But even to central bankers this isn't straightforward, either. It is itself a rationalization that stands on dubious ground. As Ben Bernanke wrote in last year introducing himself as a blogger for Brookings, the key to lower interest rates as an "acceptable" outcome is where they decline because of reduced "term premiums." Economists believe in Fisherian deconstruction or hierarchy of interest rates. In UST's, there are, supposedly, three components: the expected path of real short-term interest rates; inflation expectations; and, term premiums. That last is essentially the reward of prospective higher returns a bond investor demands to hold a longer maturity instrument, and therefore a component of risk perceptions.
For Bernanke, longer-term interest rates that decline based on "term premiums" are the fruits of successful monetary policy. But like the end of the world and the irrational belief in space alien salvation, you cannot falsify the existence of "term premiums" because they aren't anywhere observed. What math has been devoted to extracting them from actual market prices (yields) is at best incomplete and contentious.
That leaves just the other two components as possible observable variables. And for Ben Bernanke, it just doesn't look good for QE. As I wrote a few weeks ago:
"It really is that simple even if we can't accurately measure any of these pieces individually. Unlike his ‘neutral' interest rate that leads to his favorable math of ‘term premiums', we have very, very solid evidence that the current trajectory of low nominal rates if they could ever be so decomposed would be moving lower on the bottom two sections rather than the top. Eurodollar futures, as noted yesterday, continue to reflect a truly unnerving future path of short rates, not one that leads in Yellen's direction. At the very same time and in very corroborative fashion, TIPS trading has broken down inflation expectations into 2009-style lows."
What is inarguable is that interest rates have fallen, and more so outside of QE than with it, contradicting already "stimulus." Even if we were to accept Irving Fisher's deconstruction, there is only evidence that rates have declined, precipitously, because the future expected path of real short-term rates have sunk in addition to inflation expectations that are like 2009 rather than "full employment." The market behavior of those two components greatly raises the probability that "term premiums" rather than falling due to the great work of the Federal Reserve in healing the financial and economic wounds of past panic may have been rising instead as long rates overall fell, meaning that the vast and deep bond market sees greater risk on the horizon and has been preparing for it. In this view, all three components would have agreed on where this was all going, and going still.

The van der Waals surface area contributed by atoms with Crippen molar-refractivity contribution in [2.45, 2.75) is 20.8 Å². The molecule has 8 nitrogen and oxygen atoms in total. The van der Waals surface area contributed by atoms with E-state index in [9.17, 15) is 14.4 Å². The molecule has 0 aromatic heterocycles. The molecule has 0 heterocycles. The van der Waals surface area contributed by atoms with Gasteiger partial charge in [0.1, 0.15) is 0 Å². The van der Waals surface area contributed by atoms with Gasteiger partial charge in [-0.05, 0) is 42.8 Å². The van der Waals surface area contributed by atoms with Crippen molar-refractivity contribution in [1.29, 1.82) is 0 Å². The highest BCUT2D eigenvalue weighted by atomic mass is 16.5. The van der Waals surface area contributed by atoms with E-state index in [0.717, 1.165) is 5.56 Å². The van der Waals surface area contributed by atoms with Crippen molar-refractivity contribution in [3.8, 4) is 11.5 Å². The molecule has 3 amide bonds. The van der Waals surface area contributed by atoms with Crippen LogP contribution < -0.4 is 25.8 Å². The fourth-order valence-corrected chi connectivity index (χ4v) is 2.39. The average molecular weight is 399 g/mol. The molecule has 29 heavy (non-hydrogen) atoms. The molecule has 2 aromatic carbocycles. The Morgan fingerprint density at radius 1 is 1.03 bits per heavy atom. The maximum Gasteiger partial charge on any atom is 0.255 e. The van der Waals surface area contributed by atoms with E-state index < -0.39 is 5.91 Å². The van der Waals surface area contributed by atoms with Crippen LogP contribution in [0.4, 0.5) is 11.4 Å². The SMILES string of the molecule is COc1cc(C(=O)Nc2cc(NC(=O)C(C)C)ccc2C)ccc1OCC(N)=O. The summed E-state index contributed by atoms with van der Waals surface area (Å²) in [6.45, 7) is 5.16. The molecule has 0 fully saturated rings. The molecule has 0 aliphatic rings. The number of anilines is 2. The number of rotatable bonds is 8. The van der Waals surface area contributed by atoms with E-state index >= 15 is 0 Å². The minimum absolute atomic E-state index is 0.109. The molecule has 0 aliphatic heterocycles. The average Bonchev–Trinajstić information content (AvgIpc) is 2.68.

Interestingly, it was Paul Krugman who wrote about this scenario back on Christmas Eve 2012, using When Prophecy Fails as the backdrop of rationalizing for his Republican, largely, Cassandras. Krugman quite rightly pointed out that on his favorite topic of austerity (the government, according to his view, always needs to spend more, and when more isn't enough it is because it wasn't enough; circular logic goes hand in hand with rationalizing in "economics") that critics were wrong about the national debt. There would be no skyrocketing interest rate calamity because:
"Regular readers know that I and other economists argued from the beginning that these dire warnings of fiscal catastrophe were all wrong, that budget deficits won't cause soaring interest rates as long as the economy is depressed."
Again, this is exactly right. It should be pointed out that agreeing about rates is not the same as agreeing that debt doesn't matter; only that in a world of tradeoffs, depression comes first (another pioneering empirical demonstration brought to us by Japan). And that has led "us" into the opposite rationalizing prophecy not of doom but dawn. As rates have sunk, curves collapsed, and economies generally smaller and slower with them, the siren song of "recovery" remains as deafening as ever; only now the monkeys are saying how much they always liked the green M&M's all along.
This comes in various forms primarily attached to the unemployment rate, but also equally if not more so QE itself. In an article published in Bloomberg earlier this week, we are told that even though so many market indications are flashing warnings we just shouldn't believe them:
"That's because the once-dependable indicators traders relied on for decades to send out warnings are no longer up to the task. The so-called yield curve isn't the recession predictor it once was. Swap spreads are so distorted they can't be trusted. Even the vaunted VIX -- sometimes referred to as the ‘fear gauge,' is leading its followers astray, strategists say."
Though the TED spread has been recently as high as 2009, or LIBOR-OIS widest since 2012, comparisons both to some pretty dark financial conditions, those no longer matter...because. As one quoted analyst put it, "There aren't a whole lot of reasons to believe there are funding strains in these big financial institutions."
It would be easy to respond with Deutsche Bank, too easy really, but it's not as if DB is an outlier. At worst, the big German bank has been the leading edge of an industry-wide downward lurch. What's even more ridiculous is that you can establish this with just a few minutes work by plotting the price of Deutsche's stock or those of European banking as a whole or even US banks (of the wholesale variety) as a group against the 10-year swap spread now persistently negative. They all move almost perfectly together, with their unmistakable inflection last summer just before CNY broke and "global turmoil" rather predictably followed. To the prophecies of Janet Yellen's recovery, none of this consistency can be valid because it is inconsistent with the GREAT assumption. The Bloomberg article tells us: